Anorak | Our Madeleine McCann: Colin Stagg, Mad Dogs And Lucy Cavendish, And Amaral’s True Lies

Our Madeleine McCann: Colin Stagg, Mad Dogs And Lucy Cavendish, And Amaral’s True Lies

by | 20th, July 2008

MADDIE WATCH Anorak’s at-a-glance guide to press coverage of Madeleine McCann

SUNDAY PEOPLE : “We’ll savage bungling cops on Oprah [ Winfrey ] show CLEARED McCANNS VOW TV ONSLAUGHT”


“At noon tomorrow a judge will formally lift the cloud of suspicion.”

Is that a fact?

The couple are likely to focus their fury on top cop Goncalo Amaral, who was kicked off the Madeleine case last October following allegations of incompetence and attacks on his British police counterparts.

“I’LL NEVER HAVE MY LIFE BACK MURAT ‘I don’t know if I will ever be able to shake off the stigma of being that Maddie man ‘.”

“People say there is no smoke without fire and there may always be some who still doubt me. I have to live with that for the rest of my life.”

Let’s play a game of word association: Colin Stagg.

He’s the one set up by those bungling UK cops. Colin Stagg was accused of murdering Rachel Nickell on Wimbledon Common . Colin Stagg is innocent.

There being no forensic evidence, they were forced to look for likely suspects, and in Colin Stagg they found a man who ideally suited the tabloid agenda. He was runtish and rat-like, and yet also into body-building. He lived on his own. He was given to wearing dodgy-looking singlets and he was a devotee of the ancient pagan religion called Wicca. He had a picture of the Cerne Abbas giant inscribed on a black-painted wall in his flat.

Someone said that they had seen him, or a man very like him, on the common on the morning of the murder – and that was enough.

SCOTLAND ON SUNDAY : “After 445 days of missing Maddie, cloud of suspicion over parents lifts”

Tomorrow Kate and Gerry McCann hope the suspicion that they played a role in her disappearance from a Portuguese beach resort will finally – and officially – be lifted.

Hope? But in The People it’s a fact?

The Portuguese authorities are believed to be ready to remove the official arguido – suspect – status from the couple and clear them of any involvement in Madeleine’s disappearance from Praia de Luz in May last year.


SUNDAY TELEGRAPH : “Madeleine McCann abduction leaves family holidays haunted by fear”

The exodus to the sun starts this weekend – but since the disappearance of Madeleine McCann, parents are feeling paranoid about the safety of their offspring. Foreigners think we are mad, reports Lucy Cavendish from Mallorca

Mad pervs and Englishmen…

Says Lucy Cavendish:

You can always spot the English abroad. Not by the way they dress or their sunburnt skin but by how protective they are of their children.


“I feel I can’t leave my children alone for a second,” says Joanne Brown as she sits in a café next to the beach at Port de Soller in Mallorca. “It’s a nightmare. I’ve always been conscious of where my children are on holiday, but now I feel much more aware of them. If I shut my eyes for a moment, I feel terrified that they won’t be there when I open them.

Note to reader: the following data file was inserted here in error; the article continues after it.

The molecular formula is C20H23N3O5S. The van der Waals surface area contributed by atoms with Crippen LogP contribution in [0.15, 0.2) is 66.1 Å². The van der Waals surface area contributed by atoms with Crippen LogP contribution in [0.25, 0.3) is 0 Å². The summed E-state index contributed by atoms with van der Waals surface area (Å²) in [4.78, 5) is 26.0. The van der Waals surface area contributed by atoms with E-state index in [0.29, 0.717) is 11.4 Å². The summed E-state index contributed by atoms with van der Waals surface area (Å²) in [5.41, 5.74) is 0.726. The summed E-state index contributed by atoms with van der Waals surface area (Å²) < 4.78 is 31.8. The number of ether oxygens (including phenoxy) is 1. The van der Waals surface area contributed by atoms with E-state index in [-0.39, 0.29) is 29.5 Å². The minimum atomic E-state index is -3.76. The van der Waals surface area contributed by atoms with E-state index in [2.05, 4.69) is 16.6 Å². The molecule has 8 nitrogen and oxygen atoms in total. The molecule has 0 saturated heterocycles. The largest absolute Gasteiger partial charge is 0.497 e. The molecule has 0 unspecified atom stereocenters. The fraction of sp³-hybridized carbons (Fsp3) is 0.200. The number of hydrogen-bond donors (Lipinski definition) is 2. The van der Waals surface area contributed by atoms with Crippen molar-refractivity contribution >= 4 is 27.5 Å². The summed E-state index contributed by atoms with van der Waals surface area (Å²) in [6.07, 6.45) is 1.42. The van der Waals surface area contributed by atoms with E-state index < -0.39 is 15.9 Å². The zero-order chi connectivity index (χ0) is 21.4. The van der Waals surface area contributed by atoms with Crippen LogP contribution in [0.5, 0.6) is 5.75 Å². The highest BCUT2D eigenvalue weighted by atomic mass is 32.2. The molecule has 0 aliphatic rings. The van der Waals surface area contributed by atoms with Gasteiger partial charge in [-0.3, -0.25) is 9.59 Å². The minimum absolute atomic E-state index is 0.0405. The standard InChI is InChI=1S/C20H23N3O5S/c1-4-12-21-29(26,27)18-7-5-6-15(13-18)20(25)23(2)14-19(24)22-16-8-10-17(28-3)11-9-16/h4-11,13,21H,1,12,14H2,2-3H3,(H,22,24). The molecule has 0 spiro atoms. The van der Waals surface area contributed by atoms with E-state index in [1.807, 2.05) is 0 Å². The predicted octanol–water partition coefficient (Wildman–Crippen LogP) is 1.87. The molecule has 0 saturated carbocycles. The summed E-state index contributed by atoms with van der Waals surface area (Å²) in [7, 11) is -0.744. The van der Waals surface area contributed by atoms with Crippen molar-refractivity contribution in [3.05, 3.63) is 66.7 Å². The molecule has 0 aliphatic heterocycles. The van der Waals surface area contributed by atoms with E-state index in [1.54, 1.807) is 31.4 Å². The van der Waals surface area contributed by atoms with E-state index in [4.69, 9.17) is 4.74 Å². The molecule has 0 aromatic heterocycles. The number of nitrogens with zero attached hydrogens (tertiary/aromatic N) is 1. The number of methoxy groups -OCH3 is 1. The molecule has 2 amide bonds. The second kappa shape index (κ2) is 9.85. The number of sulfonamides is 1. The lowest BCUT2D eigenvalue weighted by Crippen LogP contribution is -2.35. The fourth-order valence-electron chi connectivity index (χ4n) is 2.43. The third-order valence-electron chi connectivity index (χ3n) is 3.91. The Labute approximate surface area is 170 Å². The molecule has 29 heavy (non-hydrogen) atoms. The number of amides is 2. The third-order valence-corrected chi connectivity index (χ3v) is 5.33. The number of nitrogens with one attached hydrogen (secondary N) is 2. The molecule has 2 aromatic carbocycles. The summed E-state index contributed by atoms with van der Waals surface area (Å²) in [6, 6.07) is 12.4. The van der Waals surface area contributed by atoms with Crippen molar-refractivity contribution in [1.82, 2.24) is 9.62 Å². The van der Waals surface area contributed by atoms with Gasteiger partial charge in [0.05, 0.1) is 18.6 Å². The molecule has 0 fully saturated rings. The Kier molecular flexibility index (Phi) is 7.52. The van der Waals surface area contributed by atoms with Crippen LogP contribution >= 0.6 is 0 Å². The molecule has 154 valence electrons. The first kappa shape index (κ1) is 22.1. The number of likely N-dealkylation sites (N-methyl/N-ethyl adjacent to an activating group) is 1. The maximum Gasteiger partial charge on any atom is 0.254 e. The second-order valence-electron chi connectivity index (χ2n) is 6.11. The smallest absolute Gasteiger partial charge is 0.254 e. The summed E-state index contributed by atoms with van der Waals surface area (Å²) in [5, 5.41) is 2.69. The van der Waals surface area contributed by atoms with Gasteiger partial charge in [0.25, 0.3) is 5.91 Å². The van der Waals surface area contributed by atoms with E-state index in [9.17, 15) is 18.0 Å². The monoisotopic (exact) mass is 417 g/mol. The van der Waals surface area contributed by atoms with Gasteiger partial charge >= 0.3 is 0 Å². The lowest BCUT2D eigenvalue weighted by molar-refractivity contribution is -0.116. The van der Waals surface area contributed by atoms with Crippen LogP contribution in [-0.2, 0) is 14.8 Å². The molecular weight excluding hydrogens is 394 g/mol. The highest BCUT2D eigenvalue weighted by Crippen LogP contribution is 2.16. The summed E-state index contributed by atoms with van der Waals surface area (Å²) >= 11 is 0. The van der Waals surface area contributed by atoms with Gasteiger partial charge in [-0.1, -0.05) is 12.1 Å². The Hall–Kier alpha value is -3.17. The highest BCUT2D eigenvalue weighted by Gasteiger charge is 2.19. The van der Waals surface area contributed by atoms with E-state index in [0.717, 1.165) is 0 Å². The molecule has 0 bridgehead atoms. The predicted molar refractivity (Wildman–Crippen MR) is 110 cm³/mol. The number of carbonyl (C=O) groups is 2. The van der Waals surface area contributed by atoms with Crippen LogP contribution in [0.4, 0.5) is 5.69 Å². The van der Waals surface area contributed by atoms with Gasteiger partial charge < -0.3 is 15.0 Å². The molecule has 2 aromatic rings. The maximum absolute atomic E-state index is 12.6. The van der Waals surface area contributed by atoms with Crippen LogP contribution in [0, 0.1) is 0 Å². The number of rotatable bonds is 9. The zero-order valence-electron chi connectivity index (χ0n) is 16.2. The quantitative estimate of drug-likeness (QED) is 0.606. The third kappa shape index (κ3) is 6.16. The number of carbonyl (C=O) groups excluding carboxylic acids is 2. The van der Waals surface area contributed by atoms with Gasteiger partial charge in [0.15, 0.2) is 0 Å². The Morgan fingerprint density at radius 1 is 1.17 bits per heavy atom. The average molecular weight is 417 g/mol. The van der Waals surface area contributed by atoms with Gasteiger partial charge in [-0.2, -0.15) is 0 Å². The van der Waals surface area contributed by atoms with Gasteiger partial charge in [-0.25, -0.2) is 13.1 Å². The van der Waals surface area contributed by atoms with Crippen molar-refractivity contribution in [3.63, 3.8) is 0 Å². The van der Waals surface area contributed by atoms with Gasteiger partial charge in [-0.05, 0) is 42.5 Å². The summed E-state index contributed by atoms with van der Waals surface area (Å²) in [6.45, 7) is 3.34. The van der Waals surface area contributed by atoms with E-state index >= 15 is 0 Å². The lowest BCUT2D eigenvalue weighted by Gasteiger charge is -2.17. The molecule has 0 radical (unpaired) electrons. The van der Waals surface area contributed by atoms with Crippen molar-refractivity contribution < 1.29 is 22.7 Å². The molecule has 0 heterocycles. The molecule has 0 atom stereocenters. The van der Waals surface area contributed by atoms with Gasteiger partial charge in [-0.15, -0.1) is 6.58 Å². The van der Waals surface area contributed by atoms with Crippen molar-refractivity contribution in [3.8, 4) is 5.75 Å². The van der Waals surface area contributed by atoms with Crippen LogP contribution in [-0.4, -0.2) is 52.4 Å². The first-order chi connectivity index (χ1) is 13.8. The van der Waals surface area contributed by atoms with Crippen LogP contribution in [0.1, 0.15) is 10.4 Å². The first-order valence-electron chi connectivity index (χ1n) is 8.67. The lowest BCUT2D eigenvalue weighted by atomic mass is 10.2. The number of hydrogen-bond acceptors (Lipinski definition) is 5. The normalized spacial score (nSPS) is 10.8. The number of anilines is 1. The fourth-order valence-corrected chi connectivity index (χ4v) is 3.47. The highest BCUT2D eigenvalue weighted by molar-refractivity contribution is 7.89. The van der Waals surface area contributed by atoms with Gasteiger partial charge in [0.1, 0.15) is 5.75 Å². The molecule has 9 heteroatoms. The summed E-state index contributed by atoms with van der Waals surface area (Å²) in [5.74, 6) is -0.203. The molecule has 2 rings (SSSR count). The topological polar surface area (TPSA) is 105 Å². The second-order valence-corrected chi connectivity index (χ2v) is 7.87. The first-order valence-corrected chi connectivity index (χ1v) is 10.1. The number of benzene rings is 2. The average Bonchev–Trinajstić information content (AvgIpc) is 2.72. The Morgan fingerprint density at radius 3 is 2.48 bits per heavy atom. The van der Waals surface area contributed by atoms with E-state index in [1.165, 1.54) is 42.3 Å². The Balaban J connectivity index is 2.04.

Abracadabra. Fish ‘n’ chips. Poof!

But ever since last May, when three-year-old Madeleine McCann disappeared from her bedroom in Praia da Luz, Portugal, there is an almost tangible parental fear that underlies family holidays: that someone will take our children and we will never see them again.

Matchsticks in the eyes. Don’t dare to look away.

Post-Maddie, holidaying abroad has become a minefield. The parameters have shifted. Where once parents might have left children in a play area/on the beach/in a café while they quickly whipped off to go to the loo/order a meal/get some drinks, now we dare not. We reappraise all the time, scan people’s faces on beaches, by the swimming pool, in the play area. We are constantly asking ourselves: who is safe? What is safe? Are kids’ clubs fine? Are the staff vetted properly?

Anorak advocates the CoZee Reins modelled on the penal system of Alabama, these handy chains with optional heavy ball attachment ensure the kidz are kept within shouting distance.

Tell Armani to “come ‘ere or I‘m, gonna kill yer”, and see her find no way of escape”.

On holiday with the Lucy Cavendishes:

One night, my 11-year-old son asked if he and his brothers, aged five and three, could sleep in this separate room. “Of course!” I replied.

Later on, when they were asleep, I got myself into a terrible panic. My eldest son had said he didn’t want to lock the door in case any of them needed to go to the loo in the night. This seemed to make sense.

At 2am, I woke up in a hot sweat. I imagined nameless, faceless marauders creeping

You have already read 1 premium article for free today
Access immediately the premium content with Multipass

Or come back tomorrow

Posted: 20th, July 2008 | In: Broadsheets, Madeleine McCann, Tabloids Comments (431) | Follow the Comments on our RSS feed: RSS 2.0 | TrackBack | Permalink